There are just no words for how incredible it is to take part in History Fest, and how proud I am of all of the people who come together to do this incredible thing.

This year, I took part as Lucrezia Borgia (Lucrecia for the Americans).  Our friend Dané , a local homeschool graduate whose mom helps run History Fest, made my gown — in under two weeks!

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Daryl even got me a compartment ring that we filled with pop rock candy (I mean poison!) so I could drop it into drinks to fizz mysteriously for the kids.  🙂

Of course I told them that I was an innocent and it was all nasty rumors.  The little girls especially were always on my side by the end of my story, with big eyes and outrage at all of the things my father the pope and my awful brother Cesare had done to me (and to my poor husband #2).  I told them that historians now say that Lucrezia was probably just a loyal victim of her family’s, and not involved at all in their corruption or killings.

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(photo by Jennifer McLaughlin Ware)

I didn’t mention her fondness for extramarital affairs or the illegitimate child born while she was “resting” in a convent at seventeen (in between arranged marriages #1 and #2), though.  I did tell them that her third husband greatly mourned her when she died, and the people of her land did, too.  I told them that she was a patron of the arts and loved poetry, and had eight children, and died at age 39 after having her last (stillborn) child.

Perhaps sometime they’ll hear the name Lucrecia Borgia and offer up a bit of “inside information” from when they chatted with that infamous lady one October at McGowan’s farm.  🙂

As for the rest of the family…

Daryl once again played the gambler in the saloon.

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Jack manned the Huck Finn raft and taught old fashioned games like rolling hoops and playing graces.

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He also helped out in the saloon.  He runs a mean chuck-a-luck game.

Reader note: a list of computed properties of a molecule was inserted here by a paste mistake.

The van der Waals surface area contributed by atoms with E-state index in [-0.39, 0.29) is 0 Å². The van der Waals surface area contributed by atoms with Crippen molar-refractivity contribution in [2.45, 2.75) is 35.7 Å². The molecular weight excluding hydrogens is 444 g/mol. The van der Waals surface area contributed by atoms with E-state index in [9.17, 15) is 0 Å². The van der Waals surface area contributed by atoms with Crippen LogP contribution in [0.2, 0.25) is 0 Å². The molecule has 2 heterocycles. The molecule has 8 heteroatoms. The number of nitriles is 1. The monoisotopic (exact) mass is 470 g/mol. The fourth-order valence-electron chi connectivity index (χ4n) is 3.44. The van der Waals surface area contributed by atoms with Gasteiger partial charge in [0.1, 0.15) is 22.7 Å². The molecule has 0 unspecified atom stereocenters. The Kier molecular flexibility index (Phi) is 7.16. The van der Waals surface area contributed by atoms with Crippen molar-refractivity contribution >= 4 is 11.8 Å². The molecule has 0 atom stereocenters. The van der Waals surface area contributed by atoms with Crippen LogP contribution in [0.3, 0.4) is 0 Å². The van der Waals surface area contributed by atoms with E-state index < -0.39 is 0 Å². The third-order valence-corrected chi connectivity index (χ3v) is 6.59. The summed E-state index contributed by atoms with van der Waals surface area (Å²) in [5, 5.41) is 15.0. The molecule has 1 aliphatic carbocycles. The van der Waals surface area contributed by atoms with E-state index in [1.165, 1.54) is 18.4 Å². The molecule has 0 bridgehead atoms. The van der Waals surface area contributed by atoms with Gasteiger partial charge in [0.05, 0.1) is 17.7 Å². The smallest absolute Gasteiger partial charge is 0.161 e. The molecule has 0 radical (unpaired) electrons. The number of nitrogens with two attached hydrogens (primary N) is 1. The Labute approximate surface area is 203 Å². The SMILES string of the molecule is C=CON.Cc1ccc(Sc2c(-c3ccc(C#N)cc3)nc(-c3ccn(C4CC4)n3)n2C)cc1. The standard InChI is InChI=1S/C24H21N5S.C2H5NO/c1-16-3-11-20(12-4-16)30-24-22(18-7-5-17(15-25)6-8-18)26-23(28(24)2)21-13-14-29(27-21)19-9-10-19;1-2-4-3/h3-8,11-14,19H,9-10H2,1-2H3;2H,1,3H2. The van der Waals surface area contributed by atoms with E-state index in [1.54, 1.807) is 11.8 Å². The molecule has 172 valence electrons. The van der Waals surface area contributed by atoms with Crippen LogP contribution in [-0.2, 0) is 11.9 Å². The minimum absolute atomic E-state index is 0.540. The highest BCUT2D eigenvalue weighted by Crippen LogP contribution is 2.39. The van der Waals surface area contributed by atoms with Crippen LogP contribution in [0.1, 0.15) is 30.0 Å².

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Victoria was Joan of Arc but mostly helped out behind the scenes feeding the hordes of volunteers and reenactors.

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On the last day, she donned a gown we picked up at a thrift store for $3.

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Alex allegedly helped out at the Huck Finn raft, but mostly he just ran wild and played.  It’s hard not to run wild and play at History Fest.

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Rhia played the part of a fairy, doling out dragon tears and treasures to children (and hung out with her boyfriend, who was helping to park cars in the mornings).

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(photo by Mike Huerkamp)

(photo by Mike Huerkamp)

And Miss Fiona played one of my daughters, Leonora d’Este (who became a nun), and also turned four years old on the last day.  Four!

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It should be noted that Fiona is a History Fest baby.  Her birthday always takes place during or right around History Fest.  I actually scheduled her C-section for that date so our family (minus myself) could still volunteer at History Fest that year.  🙂

Here are a more pics of the magic.

(photo by Jennifer McLaughlin Ware)

(photo by Jennifer McLaughlin Ware)

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(photo by Jennifer McLaughlin Ware)

(photo by Jennifer McLaughlin Ware)

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(photo by Mike Huerkamp)

(photo by Mike Huerkamp)

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(photo by Mike Huerkamp)

(photo by Mike Huerkamp)

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(photo by Mike Huerkamp)

(photo by Mike Huerkamp)

(photo by Mike Huerkamp)

(photo by Mike Huerkamp)

(photo by Mike Huerkamp)

(photo by Mike Huerkamp)

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(photo by Mike Huerkamp)

(photo by Jennifer McLaughlin Ware)

(photo by Mike Huerkamp)

(photo by Mike Huerkamp)

(photo by Jennifer McLaughlin Ware)

(photo by Jennifer McLaughlin Ware)

(photo by Mike Huerkamp)

(photo by Jennifer McLaughlin Ware)

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(photo by Mike Huerkamp)

(photo by Mike Huerkamp)

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(photo by Jennifer McLaughlin Ware)

Sorry to deluge you with photos, and this is still only a fraction of the things to see and do at History Fest!

Now this is how to learn history.  🙂 

(photo by Jennifer McLaughlin Ware)

(photo by Jennifer McLaughlin Ware)

(photo by Mike Huerkamp)

(photo by Jennifer McLaughlin Ware)

(photo by Jennifer McLaughlin Ware)

(photo by Jennifer McLaughlin Ware)

(photo by Mike Huerkamp)

(photo by Mike Huerkamp)